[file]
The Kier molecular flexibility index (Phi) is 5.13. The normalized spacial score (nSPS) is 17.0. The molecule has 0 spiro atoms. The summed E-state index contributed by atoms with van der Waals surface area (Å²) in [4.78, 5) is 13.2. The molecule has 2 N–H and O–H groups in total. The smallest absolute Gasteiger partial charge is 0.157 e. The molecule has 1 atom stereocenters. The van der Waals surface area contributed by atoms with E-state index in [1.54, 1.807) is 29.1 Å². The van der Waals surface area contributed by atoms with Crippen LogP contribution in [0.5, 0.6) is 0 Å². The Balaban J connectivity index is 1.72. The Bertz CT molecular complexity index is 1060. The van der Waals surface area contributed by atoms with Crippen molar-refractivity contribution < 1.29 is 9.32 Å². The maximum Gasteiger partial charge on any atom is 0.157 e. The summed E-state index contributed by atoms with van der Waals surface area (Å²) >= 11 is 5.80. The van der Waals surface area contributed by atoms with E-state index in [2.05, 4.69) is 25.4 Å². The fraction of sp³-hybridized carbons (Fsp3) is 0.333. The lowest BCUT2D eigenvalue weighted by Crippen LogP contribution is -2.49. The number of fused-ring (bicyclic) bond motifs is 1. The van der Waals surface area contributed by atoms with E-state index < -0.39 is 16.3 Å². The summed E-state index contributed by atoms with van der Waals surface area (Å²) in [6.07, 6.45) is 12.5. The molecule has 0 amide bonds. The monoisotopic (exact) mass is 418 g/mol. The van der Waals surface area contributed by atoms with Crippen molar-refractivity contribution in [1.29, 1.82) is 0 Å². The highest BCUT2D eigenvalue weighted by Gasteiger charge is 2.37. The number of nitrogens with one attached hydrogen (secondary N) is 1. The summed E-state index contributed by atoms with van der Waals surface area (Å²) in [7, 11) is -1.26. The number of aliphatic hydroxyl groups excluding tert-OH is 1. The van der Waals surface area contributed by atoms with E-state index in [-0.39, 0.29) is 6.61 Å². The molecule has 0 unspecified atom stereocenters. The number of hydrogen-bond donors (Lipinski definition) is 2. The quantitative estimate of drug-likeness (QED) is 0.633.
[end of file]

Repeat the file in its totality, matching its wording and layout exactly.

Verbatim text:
The Kier molecular flexibility index (Phi) is 5.13. The normalized spacial score (nSPS) is 17.0. The molecule has 0 spiro atoms. The summed E-state index contributed by atoms with van der Waals surface area (Å²) in [4.78, 5) is 13.2. The molecule has 2 N–H and O–H groups in total. The smallest absolute Gasteiger partial charge is 0.157 e. The molecule has 1 atom stereocenters. The van der Waals surface area contributed by atoms with E-state index in [1.54, 1.807) is 29.1 Å². The van der Waals surface area contributed by atoms with Crippen LogP contribution in [0.5, 0.6) is 0 Å². The Balaban J connectivity index is 1.72. The Bertz CT molecular complexity index is 1060. The van der Waals surface area contributed by atoms with Crippen molar-refractivity contribution < 1.29 is 9.32 Å². The maximum Gasteiger partial charge on any atom is 0.157 e. The summed E-state index contributed by atoms with van der Waals surface area (Å²) >= 11 is 5.80. The van der Waals surface area contributed by atoms with E-state index in [2.05, 4.69) is 25.4 Å². The fraction of sp³-hybridized carbons (Fsp3) is 0.333. The lowest BCUT2D eigenvalue weighted by Crippen LogP contribution is -2.49. The number of fused-ring (bicyclic) bond motifs is 1. The van der Waals surface area contributed by atoms with E-state index < -0.39 is 16.3 Å². The summed E-state index contributed by atoms with van der Waals surface area (Å²) in [6.07, 6.45) is 12.5. The molecule has 0 amide bonds. The monoisotopic (exact) mass is 418 g/mol. The van der Waals surface area contributed by atoms with Crippen molar-refractivity contribution in [1.29, 1.82) is 0 Å². The highest BCUT2D eigenvalue weighted by Gasteiger charge is 2.37. The number of nitrogens with one attached hydrogen (secondary N) is 1. The summed E-state index contributed by atoms with van der Waals surface area (Å²) in [7, 11) is -1.26. The number of aliphatic hydroxyl groups excluding tert-OH is 1. The van der Waals surface area contributed by atoms with E-state index in [-0.39, 0.29) is 6.61 Å². The molecule has 0 unspecified atom stereocenters. The number of hydrogen-bond donors (Lipinski definition) is 2. The quantitative estimate of drug-likeness (QED) is 0.633.